SARASOTA MUSIC FESTIVAL
(June 1, 2, 3, 4, 2006)
JOSEPH SILVERSTEIN/ CLAUDE FRANK/ ROBERT LEVIN/
STRINGS SING AT SARASOTA FESTIVAL
As the music season concludes in South Florida, an oasis of chamber music takes wing just a few hours away in Sarasota.
The Sarasota Music Festival is celebrating its forty-second season. Both a performing and teaching event, the festival combines concerts by distinguished faculty members with
master classes and coaching sessions for the student contingent. From over 500 applicants, 85 students are chosen for three weeks of tuition free instruction and performances. These young musicians have studied at such prestigious conservatories as Julliard, Curtis, and Eastman.
The festival’s roots run deep into South Florida. Twelve Sarasota Festival alumni have joined the string section of Miami’s New World Symphony. Violinist-conductor Joseph Silverstein, former acting music director of the Florida Philharmonic and a New World guest conductor, has been an institution at the Sarasota festivities since 1986. The event’s artistic director designate Robert Levin will be soloist in Schumann’s Piano Concerto with the New World players in December. (Levin is a formidable keyboard artist, musicologist, Mozart scholar, and Harvard professor.)
Two native South Floridians grace this summer’s student roster. Violist Sharon Tenhundfeld studied with Richard Fleischman at Miami’s New World School of the Arts. Tenhundfeld recently graduated from the New England Conservatory in Boston (where she studied with Carol
Rodland). She heard about the Sarasota Festival from her cellist friends. “I always wanted to play chamber music. Here is a wonderful opportunity and the good Florida weather is a plus,” says
Tenhundfeld. She is torn between teaching at a conservatory and playing full time. After pursuing her Master’s, Tenhundfeld intends to audition for the New World Symphony.
Tenhundfeld is dedicated to bringing music back into the schools. At an African Heritage Cultural Center she taught strings. In two to three monthes twenty youngsters leaned how to play.
At a student concert Tenhundfeld shone impressively in a brilliant, edgy performance of Debussy’s String Quartet (with cellist and fellow Floridian Caroline Bean, an Eastman graduate) and an elegantly spun version of Mozart’s Trio in E-flat in which her warm viola tone seamlessly dovetailed the mellow clarinet sounds of Stanislav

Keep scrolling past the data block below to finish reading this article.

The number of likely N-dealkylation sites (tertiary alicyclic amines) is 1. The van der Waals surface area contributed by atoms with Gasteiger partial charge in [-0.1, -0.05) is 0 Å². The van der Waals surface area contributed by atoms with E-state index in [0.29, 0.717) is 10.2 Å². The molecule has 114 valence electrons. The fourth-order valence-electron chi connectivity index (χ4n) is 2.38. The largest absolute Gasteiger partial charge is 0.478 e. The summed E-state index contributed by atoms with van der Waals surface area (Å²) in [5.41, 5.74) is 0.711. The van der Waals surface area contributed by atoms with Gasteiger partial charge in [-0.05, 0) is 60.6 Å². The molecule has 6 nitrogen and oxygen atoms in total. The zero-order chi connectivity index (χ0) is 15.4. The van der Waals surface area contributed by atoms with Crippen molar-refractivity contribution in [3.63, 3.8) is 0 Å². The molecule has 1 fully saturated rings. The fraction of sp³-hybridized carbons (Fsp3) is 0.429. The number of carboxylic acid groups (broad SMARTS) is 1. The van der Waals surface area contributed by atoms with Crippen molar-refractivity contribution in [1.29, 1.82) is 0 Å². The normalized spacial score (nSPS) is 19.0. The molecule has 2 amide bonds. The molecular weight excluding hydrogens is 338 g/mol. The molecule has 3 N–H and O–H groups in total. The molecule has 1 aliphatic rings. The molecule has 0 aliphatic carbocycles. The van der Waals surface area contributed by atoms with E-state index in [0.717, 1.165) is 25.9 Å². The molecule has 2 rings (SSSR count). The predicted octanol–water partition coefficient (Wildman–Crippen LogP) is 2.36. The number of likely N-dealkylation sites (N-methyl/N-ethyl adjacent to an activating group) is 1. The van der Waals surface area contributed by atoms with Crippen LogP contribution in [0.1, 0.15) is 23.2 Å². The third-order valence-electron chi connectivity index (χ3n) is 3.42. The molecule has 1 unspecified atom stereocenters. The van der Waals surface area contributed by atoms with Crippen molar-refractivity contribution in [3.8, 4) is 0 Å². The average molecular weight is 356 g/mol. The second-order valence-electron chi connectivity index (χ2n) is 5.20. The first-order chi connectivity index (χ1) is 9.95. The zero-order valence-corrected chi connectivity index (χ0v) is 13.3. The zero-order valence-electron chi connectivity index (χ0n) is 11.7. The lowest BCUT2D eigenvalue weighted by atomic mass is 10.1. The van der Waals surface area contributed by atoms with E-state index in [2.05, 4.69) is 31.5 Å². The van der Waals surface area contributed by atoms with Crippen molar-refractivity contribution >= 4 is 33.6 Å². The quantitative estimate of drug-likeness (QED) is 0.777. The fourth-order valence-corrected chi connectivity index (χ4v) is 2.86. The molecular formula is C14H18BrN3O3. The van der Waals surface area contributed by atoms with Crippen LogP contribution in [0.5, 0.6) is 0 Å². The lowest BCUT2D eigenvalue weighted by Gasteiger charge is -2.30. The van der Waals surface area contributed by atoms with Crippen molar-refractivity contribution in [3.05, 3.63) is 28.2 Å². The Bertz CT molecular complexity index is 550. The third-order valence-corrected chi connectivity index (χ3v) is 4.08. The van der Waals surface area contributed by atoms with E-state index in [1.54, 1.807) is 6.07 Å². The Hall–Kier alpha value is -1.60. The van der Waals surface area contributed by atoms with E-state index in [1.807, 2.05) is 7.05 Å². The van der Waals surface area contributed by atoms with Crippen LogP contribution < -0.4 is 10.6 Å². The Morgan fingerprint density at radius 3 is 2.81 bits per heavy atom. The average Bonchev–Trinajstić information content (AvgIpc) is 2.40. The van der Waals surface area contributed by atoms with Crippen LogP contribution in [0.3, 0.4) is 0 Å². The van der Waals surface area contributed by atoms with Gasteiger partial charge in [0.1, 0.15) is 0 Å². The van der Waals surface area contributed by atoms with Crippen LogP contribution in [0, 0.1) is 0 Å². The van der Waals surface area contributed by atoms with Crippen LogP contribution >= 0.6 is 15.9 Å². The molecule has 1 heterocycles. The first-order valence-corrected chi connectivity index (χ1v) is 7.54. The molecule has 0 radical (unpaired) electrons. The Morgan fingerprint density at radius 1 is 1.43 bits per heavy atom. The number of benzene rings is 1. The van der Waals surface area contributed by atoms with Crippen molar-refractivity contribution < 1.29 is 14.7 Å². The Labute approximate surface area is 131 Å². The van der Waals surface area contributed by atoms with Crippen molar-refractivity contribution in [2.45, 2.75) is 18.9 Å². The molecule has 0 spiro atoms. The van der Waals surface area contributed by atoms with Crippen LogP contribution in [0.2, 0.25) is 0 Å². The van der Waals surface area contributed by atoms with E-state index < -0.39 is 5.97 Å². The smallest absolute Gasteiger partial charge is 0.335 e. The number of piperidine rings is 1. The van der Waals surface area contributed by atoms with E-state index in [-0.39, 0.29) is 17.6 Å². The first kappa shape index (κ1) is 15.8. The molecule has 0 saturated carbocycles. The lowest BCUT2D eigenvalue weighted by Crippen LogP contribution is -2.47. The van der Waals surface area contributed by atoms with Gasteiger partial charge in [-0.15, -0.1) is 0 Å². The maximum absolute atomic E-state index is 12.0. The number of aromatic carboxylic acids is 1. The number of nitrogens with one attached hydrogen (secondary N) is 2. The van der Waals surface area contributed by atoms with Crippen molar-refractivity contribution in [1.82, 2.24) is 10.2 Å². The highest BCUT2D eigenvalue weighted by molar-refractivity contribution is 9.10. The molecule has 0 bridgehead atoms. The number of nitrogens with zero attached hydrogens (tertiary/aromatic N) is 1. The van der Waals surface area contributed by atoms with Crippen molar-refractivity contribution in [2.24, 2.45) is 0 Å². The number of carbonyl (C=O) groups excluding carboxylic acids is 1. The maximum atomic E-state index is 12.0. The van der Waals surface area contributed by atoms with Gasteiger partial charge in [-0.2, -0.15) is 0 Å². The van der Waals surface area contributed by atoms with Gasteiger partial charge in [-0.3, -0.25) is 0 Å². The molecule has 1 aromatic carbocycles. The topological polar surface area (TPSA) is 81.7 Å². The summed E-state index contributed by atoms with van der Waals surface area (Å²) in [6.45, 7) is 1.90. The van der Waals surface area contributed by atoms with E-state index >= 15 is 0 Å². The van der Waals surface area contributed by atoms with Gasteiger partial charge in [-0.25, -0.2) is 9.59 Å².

Daniel Adams, also a violist, hails from Boca Raton. With studies at the North Carolina School of the Arts and the Cleveland Institute of Music already behind him, Adams intends to pursue courses in pediatric surgery at Columbia University and music at the Julliard School next fall. Adams regards chamber music as his true passion. He finds the Sarasota experience “busy, intense, and inspiring.”
Silverstein returns to the Sarasota bash annually for the “cross pollination of students and faculty from around the globe. This comes just at the right time of year when we need vitamins to recharge our artistic batteries.” He finds his “fascination with music is even greater than forty years ago. I want to give the students a sense of my undying passion for music.” Silverstein finds the artistic level of young musicians in the U.S. today “the highest in the world.”
Festival founder Paul Wolfe, who remains active as a violist and conductor, will wrap up his tenure as artistic director with this summer’s event. Still spry in his eightieth year, Wolfe exudes irrepressible enthusiasm. He finds “the aura and energy of student-faculty interaction sets up an ambience that is electric.”
Indeed the artistic atmosphere is supercharged. Brahms’s Piano Quintet in F Minor received a performance that was bathed in white heated romanticism. The patrician artistry of pianist Claude Frank was backed by the powerhouse quartet of Silverstein and Ani
Kavafian, violins, Barbara Westphal, viola, and Timothy Eddy, cello.
Kavafian took the solo spotlight for a fiery, lyrically intense traversal of Bruch’s Violin Concerto in G Minor that sang forth in burnished rubato and a rich array of instrumental coloration. The student orchestra (under Silverstein) had the precision and brilliance of the New World Symphony at its best.
The Sarasota Festival is virtually the only place one can hear such rarities as Darius Milhaud’s irreverent, piquant Suite, Op.157b, played in superb Francaise style by pianist Levin, violinist Timothy Lees, and clarinetist Eli Eban (son of Israeli diplomat Abba
Eban). Flutist Carol Wincenc reveled in the aerial acrobatics of Amilcare Ponchielli’s operatic Quintet for Winds and Piano.(Wincenc produced soaring tone and serenely eloquent phrasing in the Largo of Vivaldi’s Flute Concerto in D Major, accompanied with supple elegance by Joy Cline Phinney on harpsichord.) Pianist Jean Schneider, who discovered this confection, offered supple, orchestral sonority. Kavafian unfurled her dark, auburn tone in Dvorak’s endlessly melodic Violin Sonatina in G Major with effervescent pianistic support by Jonathan Spivey.
Throughout the festival concerts, the sheer joy of fine musicians playing together was irresistible. Here was chamber music in its purest form. The Sarasota Festival is one of Florida’s artistic gems.